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An Idaho Without Medicaid

An Idaho Without Medicaid

Ronald M. Nate, Ph.D.
June 26, 2023

Counterfactuals are hard to contemplate. What would the world be like if we never did X? Or, what if we had done Y, instead? In the classic movie, “It’s a Wonderful Life,” the main character, George Bailey, gets a glimpse of how his community would have fared had he never been born.  The experience is an eye-opener for him; it shows him his amazing influence and how he is a blessing to those around him. George learns the world is better with him in it than without him.

Is government medical welfare –  Medicaid -- like George Bailey? Is Idaho’s world better with Medicaid in it? Let’s do a similar thought experiment. What would Idaho be like if we did not participate in Medicaid -- one of the most expensive and least effective welfare programs ever devised? 

We must first recognize that programs (Medicaid) are costly, but people (George Bailey) are productive.  Most people produce more than they consume, while the government must feed off the productive sector to survive. The prosperity of a free people creates the capacity–and the incentives–for people to produce and then help their fellow man. The parasitic nature of government lacks the capacity on its own to promote the general welfare and therefore requires compulsory taxation. Thus, government programs, by their nature, are inferior to people.

The Idaho Freedom Foundation has extensively chronicled the beast and the burden that President Johnson’s Great Society program of Medicaid has become for Idaho.  As of 2023, 432,804 individuals are on Medicaid rolls, according to the Idaho Department of Health and Welfare, and the Legislature has appropriated a total Medicaid budget of nearly $4.68 billion for the coming fiscal year. We spend more than $10,000 per year for each person on Medicaid. Medicaid is enormous, with coverage exceeding 22% of Idaho’s population and consuming over 32% of government spending. The program  has been in place since 1966 and has done nothing to solve long-term poverty issues in the state.

No federal law  requires Idaho, or any state for that matter, to administer a Medicaid program. It’s completely optional. The last state to join Medicaid was Arizona, which did so in the 1980s. It’s clear that getting rid of the Medicaid behemoth would save the state (and the nation) billions of dollars from the start.  We will hear the cries immediately: “You don’t care about people, about kids. They will be dying in the streets for lack of health insurance assistance and the health care coming with it.” Is this a truly serious concern, though?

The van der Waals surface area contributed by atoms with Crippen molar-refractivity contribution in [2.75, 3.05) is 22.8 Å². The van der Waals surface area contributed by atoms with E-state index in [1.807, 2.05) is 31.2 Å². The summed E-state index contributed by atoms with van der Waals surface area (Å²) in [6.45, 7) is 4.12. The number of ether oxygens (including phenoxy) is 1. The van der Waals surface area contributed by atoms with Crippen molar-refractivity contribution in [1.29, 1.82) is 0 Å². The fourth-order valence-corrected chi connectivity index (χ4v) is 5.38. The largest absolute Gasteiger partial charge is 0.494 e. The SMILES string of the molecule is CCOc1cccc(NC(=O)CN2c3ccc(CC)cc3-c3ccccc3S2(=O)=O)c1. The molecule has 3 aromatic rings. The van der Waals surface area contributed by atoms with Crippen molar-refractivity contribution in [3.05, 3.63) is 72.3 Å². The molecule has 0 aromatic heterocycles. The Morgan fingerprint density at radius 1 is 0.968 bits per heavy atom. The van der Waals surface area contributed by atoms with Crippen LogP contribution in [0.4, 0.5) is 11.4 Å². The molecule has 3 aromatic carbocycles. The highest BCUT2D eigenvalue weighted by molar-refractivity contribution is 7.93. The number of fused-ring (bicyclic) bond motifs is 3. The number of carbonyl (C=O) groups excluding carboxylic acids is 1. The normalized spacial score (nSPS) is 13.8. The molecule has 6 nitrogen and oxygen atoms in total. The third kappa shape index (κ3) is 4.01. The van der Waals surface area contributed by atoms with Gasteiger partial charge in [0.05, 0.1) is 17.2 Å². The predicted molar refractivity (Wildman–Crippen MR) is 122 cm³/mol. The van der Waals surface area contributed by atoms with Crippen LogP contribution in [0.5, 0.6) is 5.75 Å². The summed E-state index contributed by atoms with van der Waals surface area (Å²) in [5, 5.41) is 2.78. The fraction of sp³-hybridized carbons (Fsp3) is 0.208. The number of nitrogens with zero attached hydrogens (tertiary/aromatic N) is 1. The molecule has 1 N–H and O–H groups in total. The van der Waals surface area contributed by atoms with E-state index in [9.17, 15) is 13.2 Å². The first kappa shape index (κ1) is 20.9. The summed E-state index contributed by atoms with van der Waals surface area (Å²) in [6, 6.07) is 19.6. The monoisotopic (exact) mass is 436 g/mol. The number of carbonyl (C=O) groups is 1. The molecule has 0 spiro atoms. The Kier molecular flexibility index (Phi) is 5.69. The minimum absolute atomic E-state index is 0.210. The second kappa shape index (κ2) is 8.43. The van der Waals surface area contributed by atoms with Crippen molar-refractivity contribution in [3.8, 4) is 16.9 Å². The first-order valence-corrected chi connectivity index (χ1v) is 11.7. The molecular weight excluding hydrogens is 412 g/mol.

For a close comparison, The Washington Post reported in 2012 on how the U.S. might work without Medicare, a separate program for old age health insurance assistance.  Remember, the report spoke to the cost of medical insurance for seniors (Medicare), not for the poor (Medicaid).The Post report focused on two concerns. One was that medical care and insurance will become exceedingly expensive for those on fixed incomes. The other was that the elderly, more than other demographic groups,  need more health care because of their old age and its related health problems.   

The two concerns of seniors  — the cost for those on fixed incomes and the increased need for health care — don’t necessarily exist for many in the Medicaid population, who have more work opportunities and who have fewer health problems because of their younger age (and we could still manage to help the disabled and children without requiring the full Medicaid bureaucracy). 

Ending Medicaid is much less problematic than ending Medicare. Seniors do have more limitations on their ability to earn income, and they do have more health care needs. Top that with the fact that seniors have paid Medicare taxes their entire lives, and there are compelling philosophical problems with ending Medicare, at least as it applies to people who have been taxed for the program their whole lives. Some seniors do receive indigent support through Medicaid now (about 27,000), but ending Medicaid could include other options for them such as a more robust Medicare system for long term care and/or more family and community care responsibilities for their well-being.  In short, there are far fewer obstacles to ending Medicaid.